I initially started to write a review of Gatz, a mammoth six-hour staging of The Great Gatsby with the intention of weaving in my thoughts on the novel. Too distracted to mention the play before I was nearly six-hundred words in, I give my thoughts on the book first, followed by a short note on the play. Beware of spoilers; they’re everywhere.
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F. Scott Fitzgerald once wrote presciently that “the wise writer writes for the youth of his own generation, the critics of the next, and the schoolmasters of ever afterward.” He aimed to influence his contemporaries but would have taken some comfort from knowing that of all his works, The Great Gatsby rebounded from its initially disappointing performance to become a classic of both the stage and classroom (let alone the screen).
Gatsby somehow seems to fit these times particularly well. Despite having been written and published during the Roaring Twenties, the book (as does much of that era) seems much more closely associated with the Crash that followed. Implicit in the extravagance is a sense of foreboding made clear by two alternative names for the novel discarded by the publisher.
As Christopher Hitchens noted in his review on the book’s seventy-fifth anniversary, On The Road To West Egg much more directly focuses the attention of the reader on the downward trajectory both of its lead character and of the age of innocence, shattered amongst other things by the War, Mafioso and the fixing of the 1919 World Series (an event referenced in the text). This view of the book as a contest between old and new money (the older, more exclusive starlets inhabit East Egg, across the Long Island bay) takes its cue from the Buchanans, who escape relatively unscathed from the bloody climax of the novel. The Wilsons and Gatsby himself, who seek to rise above their class, find that longing has a heavy price.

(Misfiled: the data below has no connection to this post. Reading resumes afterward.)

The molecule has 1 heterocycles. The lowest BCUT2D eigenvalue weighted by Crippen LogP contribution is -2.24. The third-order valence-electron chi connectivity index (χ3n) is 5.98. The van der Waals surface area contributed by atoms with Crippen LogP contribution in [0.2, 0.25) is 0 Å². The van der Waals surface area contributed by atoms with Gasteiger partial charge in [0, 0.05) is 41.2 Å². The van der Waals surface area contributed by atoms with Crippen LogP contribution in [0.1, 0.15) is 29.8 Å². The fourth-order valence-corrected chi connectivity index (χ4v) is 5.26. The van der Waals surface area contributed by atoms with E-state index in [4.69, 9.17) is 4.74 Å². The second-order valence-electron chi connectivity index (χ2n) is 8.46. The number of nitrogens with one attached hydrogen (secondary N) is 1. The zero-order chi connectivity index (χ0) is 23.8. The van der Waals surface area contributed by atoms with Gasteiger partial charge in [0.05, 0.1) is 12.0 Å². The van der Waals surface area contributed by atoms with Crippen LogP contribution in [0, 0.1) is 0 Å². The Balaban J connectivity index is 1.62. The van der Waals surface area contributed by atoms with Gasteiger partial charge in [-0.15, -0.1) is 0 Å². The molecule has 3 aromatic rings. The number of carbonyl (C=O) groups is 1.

If Fitzgerald had been less of a bon vivant himself, he might have insisted on another of his titles; Among Ash-Heaps and Millionaires. Clearly, if there is a moral to take from Gatsby, it is that all that glitters is not gold. The characters, to their detriment, fail to realise this – Daisy Buchanan is described as having a voice that sounded like money. Why this should be appealing, I struggle to explain. However, I suspect that something like this might:
Tom Buchanan, scion of old money, comes off worst as an individual. He outs himself as a racist in the first chapter and breaks a woman’s nose in the next, after being described as the sort of man whose greatest achievement came easily at twenty-one and for whom life was one long downhill vista;
“something was making him nibble at the edge of stale ideas as if his sturdy physical egotism no longer nourished his peremptory heart.”
As a description of all that is contemptuous about declinist bandwagons, that is pretty near the mark.